The Seattle Times revisited the power line controversy on northwest Beacon Hill today, including a photo of neighbors Heather DeRosier, Carole Swanson, and Joan Habu standing underneath one of the new poles with a “Take Them Down!” protest sign. The new, thicker power lines, with taller poles, were installed a few weeks ago near South Stevens Street and 12th Avenue South.
Neighbor Frederica Merrell recently sent a letter of complaint about the power lines to Seattle City Light Superintendent Jorge Carrasco, asking, among other things, “why didn’t they bring the power in from below and run the lines through the tunnel, putting them under the freeway instead of draping them in the open where they will face wind and weather?” and received the following response:
Thank you for your note about the electrical service upgrade in Beacon Hill.
Seattle City Light installed an additional set of power lines to provide service for Sound Transit’s light rail trains, electrified buses and growing energy needs in the Rainier valley. The utility spent about three years reviewing possible routes and designs to deliver this needed service upgrade. While we try to limit the impact of such projects on the surrounding neighborhoods, safety for residents and our workers, reliability of the electric supply, and cost are important considerations as well.
On this project, adding additional power lines required poles that could handle more weight and stand up to more wind than the poles that had been used before. Working with Sound Transit, City Light determined that the middle of the hillside could not support such a pole. Additionally, the original pole had been located in an area that had no road access. Any maintenance work required crews to hike the hill, carrying any tools and supplies to the site. Such circumstances increase the risk of injury to our workers and make it more difficult to complete repairs. Without the ability to place a mid-hill pole, the poles at the top and bottom of the hill needed to be taller in order to maintain the minimum wire clearance necessary for safety.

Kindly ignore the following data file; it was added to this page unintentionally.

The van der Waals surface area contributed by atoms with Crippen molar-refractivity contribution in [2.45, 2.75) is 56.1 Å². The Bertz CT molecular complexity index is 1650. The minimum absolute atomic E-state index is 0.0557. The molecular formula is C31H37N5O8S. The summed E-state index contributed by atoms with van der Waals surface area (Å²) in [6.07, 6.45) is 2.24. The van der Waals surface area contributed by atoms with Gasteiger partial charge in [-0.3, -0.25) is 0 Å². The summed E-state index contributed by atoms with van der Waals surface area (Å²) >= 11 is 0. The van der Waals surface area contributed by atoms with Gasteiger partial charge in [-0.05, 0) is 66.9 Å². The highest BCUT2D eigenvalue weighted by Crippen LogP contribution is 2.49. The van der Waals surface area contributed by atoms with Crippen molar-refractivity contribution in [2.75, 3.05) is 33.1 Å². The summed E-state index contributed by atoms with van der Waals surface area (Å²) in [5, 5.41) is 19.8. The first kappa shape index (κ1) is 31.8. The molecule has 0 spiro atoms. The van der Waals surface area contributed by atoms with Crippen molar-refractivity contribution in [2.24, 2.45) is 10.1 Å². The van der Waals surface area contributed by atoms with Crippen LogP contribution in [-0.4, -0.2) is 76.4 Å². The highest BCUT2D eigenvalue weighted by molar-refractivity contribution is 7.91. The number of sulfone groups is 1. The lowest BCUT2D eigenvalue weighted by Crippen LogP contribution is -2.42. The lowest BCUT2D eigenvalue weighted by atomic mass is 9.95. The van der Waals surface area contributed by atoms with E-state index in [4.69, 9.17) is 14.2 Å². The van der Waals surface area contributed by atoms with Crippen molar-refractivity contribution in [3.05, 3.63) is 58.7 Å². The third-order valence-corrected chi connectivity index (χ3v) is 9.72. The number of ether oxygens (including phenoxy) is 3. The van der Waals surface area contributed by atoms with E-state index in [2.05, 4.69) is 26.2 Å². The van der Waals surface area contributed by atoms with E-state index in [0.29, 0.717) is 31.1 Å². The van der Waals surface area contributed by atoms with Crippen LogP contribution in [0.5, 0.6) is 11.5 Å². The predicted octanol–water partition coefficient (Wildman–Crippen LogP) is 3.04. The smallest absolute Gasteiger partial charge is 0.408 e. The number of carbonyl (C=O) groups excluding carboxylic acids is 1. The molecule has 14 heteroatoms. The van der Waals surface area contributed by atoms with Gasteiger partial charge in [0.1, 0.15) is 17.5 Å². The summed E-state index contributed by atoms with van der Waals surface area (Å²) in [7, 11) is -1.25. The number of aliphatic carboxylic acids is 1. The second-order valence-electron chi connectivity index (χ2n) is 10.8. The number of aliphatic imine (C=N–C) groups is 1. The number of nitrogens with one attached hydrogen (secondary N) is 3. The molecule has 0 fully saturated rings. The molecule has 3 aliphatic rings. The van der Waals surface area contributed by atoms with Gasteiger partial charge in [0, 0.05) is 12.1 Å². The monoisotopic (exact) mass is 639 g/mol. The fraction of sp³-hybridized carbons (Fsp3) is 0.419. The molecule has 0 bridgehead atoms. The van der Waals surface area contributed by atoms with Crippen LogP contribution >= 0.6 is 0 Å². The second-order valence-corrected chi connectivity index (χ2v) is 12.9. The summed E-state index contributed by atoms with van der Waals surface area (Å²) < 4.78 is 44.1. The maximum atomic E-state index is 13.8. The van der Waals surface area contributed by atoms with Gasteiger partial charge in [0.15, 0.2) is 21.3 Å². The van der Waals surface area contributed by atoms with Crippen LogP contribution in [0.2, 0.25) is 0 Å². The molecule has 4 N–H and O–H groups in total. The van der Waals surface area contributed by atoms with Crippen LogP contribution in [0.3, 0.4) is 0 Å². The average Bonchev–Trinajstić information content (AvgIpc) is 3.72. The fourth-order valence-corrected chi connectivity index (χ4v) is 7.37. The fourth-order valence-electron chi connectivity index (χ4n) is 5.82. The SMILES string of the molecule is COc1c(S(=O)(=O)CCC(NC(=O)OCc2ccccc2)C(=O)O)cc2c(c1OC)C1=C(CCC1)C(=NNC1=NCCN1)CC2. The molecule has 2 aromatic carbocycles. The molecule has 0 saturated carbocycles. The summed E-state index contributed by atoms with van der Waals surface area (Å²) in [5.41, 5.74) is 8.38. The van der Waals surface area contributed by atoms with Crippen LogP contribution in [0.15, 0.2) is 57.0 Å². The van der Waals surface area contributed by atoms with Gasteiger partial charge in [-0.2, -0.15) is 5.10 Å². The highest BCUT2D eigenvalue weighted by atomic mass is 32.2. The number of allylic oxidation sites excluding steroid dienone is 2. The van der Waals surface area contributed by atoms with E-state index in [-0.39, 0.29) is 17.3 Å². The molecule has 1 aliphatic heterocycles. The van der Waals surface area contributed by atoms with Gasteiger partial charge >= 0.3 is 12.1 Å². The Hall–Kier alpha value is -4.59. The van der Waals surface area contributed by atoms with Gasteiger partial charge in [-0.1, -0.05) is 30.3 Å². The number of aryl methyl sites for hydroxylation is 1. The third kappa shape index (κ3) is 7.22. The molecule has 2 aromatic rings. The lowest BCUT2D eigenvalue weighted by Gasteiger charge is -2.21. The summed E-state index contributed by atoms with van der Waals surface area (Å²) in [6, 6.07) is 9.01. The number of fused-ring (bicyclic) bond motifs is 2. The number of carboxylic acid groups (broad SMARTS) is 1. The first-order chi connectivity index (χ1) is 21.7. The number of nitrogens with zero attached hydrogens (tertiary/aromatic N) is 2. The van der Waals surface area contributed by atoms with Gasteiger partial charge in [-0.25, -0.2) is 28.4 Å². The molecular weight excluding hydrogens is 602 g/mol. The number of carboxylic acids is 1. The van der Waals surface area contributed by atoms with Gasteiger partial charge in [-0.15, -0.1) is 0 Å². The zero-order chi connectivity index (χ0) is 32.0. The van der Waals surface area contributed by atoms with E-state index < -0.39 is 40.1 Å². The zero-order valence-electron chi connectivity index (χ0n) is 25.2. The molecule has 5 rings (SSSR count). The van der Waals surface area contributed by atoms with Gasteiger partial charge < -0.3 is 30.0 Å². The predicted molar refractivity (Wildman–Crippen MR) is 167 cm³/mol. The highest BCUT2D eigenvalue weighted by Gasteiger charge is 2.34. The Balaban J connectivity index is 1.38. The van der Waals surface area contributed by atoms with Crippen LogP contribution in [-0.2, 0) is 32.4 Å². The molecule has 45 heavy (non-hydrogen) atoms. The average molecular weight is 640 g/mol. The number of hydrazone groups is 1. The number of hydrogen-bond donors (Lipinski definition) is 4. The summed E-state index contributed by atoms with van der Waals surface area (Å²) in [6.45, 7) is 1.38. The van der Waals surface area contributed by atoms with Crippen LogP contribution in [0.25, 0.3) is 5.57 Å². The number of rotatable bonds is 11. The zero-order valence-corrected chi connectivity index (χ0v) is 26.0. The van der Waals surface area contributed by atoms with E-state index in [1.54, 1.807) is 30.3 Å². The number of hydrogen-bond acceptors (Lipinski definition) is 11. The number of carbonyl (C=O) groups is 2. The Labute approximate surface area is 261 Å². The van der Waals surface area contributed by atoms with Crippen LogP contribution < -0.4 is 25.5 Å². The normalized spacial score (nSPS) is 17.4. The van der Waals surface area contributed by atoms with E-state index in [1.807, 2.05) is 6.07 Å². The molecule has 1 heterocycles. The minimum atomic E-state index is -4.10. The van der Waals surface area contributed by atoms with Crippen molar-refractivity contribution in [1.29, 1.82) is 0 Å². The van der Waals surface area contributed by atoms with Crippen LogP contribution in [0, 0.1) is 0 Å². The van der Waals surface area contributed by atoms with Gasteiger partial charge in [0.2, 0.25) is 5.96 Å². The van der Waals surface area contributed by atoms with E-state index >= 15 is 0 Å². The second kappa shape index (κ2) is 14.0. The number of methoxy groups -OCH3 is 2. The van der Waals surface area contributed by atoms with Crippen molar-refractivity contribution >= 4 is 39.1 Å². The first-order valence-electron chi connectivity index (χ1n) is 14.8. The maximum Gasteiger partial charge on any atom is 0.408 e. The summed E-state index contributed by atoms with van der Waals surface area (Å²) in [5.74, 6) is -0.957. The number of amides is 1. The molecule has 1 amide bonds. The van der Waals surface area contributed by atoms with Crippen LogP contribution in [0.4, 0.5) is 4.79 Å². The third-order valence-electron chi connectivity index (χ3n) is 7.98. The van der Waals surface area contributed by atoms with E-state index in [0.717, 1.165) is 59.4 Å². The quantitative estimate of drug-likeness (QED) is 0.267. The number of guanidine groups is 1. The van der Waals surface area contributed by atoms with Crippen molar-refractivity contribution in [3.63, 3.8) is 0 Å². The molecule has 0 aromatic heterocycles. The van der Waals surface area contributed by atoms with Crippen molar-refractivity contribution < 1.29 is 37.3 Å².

Our engineers considered running the lines through the bus tunnel. That option was determined to be unworkable. City Light crews would have limited access to the tunnel for maintenance and repairs. City Light’s alternating current power lines also would have been located near Sound Transit’s direct current lines, creating a safety issue for any maintenance work. Finally, this approach would have added more than $1 million to the cost of the project.
Our engineeers also considered placing these lines underground. To do so would have required directional drilling or boring small tunnels (microtunneling) down the slope. A soil engineering study found a significant risk that such tunnels could collapse during the boring. Even if such an effort was successful, it would have added at least $1 million to the project for directional drilling and $5 million or more for microtunneling.
City Light and Sound Transit recognize that the community notification about this project and its impact on Beacon Hill residents could have been better. We have taken steps to improve our processes for identifying potential neighborhood impacts of the work we do and sharing information with community members earlier in the process. We would welcome the opportunity to meet with you and your neighbors to discuss this project further.